Just like people, some dogs experience anxiety. But since dogs can’t talk with us, it can be hard to recognize the signs of stress. Anxiety may show up as hyperactivity, compulsive chewing or licking, constant barking, or depression. One of the treatment options for anxiety disorders is a prescription for an antidepressant called trazodone.
In this guide, we’ll go over what trazodone is, how it works, canine dosage, and possible side effects, as well as answer any lingering questions you may have so you can safely and confidently help manage your pup’s anxiety.
Trazodone is a serotonin antagonist/reuptake inhibitor (SARI) antidepressant used to treat both humans and dogs.3 It works by inhibiting serotonin from being absorbed into the circulatory system so that more serotonin stays in the brain, and it can have a mild sedative effect.
Serotonin is a chemical messenger that relays signals between brain cells.4 It plays a huge role in helping your brain regulate your mood and perform other bodily functions. Higher serotonin levels in the brain can help relieve anxiety and improve mood.
Trazodone for dogs is used to treat behavioral disorders related to stress or anxiety like separation anxiety, noise or situation phobias, aggression, and compulsive behavior.3 The increased levels of serotonin regulating their mood can help your dog feel calmer when they may typically be anxious or stressed, but it likely won’t address the root of the behavior. This is why trazodone may be prescribed in addition to other treatments like training, behavior modification, or other medication.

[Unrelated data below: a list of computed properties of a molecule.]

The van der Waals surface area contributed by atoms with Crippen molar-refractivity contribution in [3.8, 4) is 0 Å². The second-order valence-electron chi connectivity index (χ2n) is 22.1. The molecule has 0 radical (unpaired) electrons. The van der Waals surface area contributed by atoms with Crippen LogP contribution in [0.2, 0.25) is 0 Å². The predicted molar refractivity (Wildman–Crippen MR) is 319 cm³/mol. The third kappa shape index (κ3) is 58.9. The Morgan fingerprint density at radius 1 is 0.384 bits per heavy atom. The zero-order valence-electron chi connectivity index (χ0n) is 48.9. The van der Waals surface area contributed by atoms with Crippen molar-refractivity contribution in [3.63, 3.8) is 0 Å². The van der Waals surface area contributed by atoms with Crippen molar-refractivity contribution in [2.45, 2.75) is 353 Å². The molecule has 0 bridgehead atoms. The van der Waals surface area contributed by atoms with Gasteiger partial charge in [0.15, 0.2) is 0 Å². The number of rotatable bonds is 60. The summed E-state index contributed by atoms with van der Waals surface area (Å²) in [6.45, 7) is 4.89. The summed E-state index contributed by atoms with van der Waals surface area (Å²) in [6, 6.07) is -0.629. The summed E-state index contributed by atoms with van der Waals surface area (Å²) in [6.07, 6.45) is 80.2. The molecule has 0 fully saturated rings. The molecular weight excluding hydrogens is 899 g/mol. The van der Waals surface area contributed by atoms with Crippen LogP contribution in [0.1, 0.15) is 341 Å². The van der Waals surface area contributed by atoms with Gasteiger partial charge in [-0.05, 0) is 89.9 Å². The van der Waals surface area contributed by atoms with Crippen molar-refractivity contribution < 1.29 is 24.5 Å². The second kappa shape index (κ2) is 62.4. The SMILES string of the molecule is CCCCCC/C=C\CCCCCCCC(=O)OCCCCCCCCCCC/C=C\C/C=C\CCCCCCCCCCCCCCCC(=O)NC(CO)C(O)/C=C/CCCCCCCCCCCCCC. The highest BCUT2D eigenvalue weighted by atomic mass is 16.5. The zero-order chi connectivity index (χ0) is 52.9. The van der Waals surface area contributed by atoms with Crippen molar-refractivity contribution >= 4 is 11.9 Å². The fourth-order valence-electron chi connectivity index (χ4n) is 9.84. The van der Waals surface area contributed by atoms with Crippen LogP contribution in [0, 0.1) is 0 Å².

Trazodone is generally used on an as-needed basis during situations that may cause increased anxiety, but it can also be used for long-term anxiety management. Some specific situations when the short-term sedative effects of trazodone may be helpful for your dog are:
- Before a vet visit
- When you’re traveling
- When your dog is boarded or staying with someone other than you
- When company comes to visit your home
- After surgery or a procedure where your dog may need to be kept calm
How much trazodone you give dogs varies depending on their weight and needs. Generally, trazodone is given in low doses to start and slowly increased until the target dosage is reached. Trazodone is given by mouth, usually in tablet form, and can be given to dogs with or without food.3 If your pup is picky when taking medication, try giving it to them hidden in a treat.
Trazodone is considered an “extra-label” drug by the U.S. Food and Drug Administration (FDA). Veterinarians are able to use “extra-label” drugs approved by the FDA in a way not listed on the label.5 This means your dog’s dosage of trazodone may not be the standard dose written on the label. For this reason, it’s important to follow your vet's instructions very carefully.
Trazodone is a short-acting drug (the effects start and end in a short amount of time) that many dogs respond well to, but there are some potential side effects in dogs, including3:
- Sedation or lethargy
- Increased appetite
- Dilated pupils
- Vomiting or diarrhea
Monitor your dog after giving them trazodone, and contact your vet or an emergency clinic immediately if you notice any negative side effects or adverse reactions. Keep in mind that mild sedation may not be cause for alarm as it’s a common side effect of the way the drug works.
One of the more serious potential side effects that may occur when trazodone is given too quickly at high doses (aka an overdose), or used in combination with other serotonergic drugs, is serotonin syndrome. Serotonin syndrome is a condition that occurs when there’s too much serotonin in the body, and it could be fatal. Some of the signs that may indicate serotonin syndrome include3: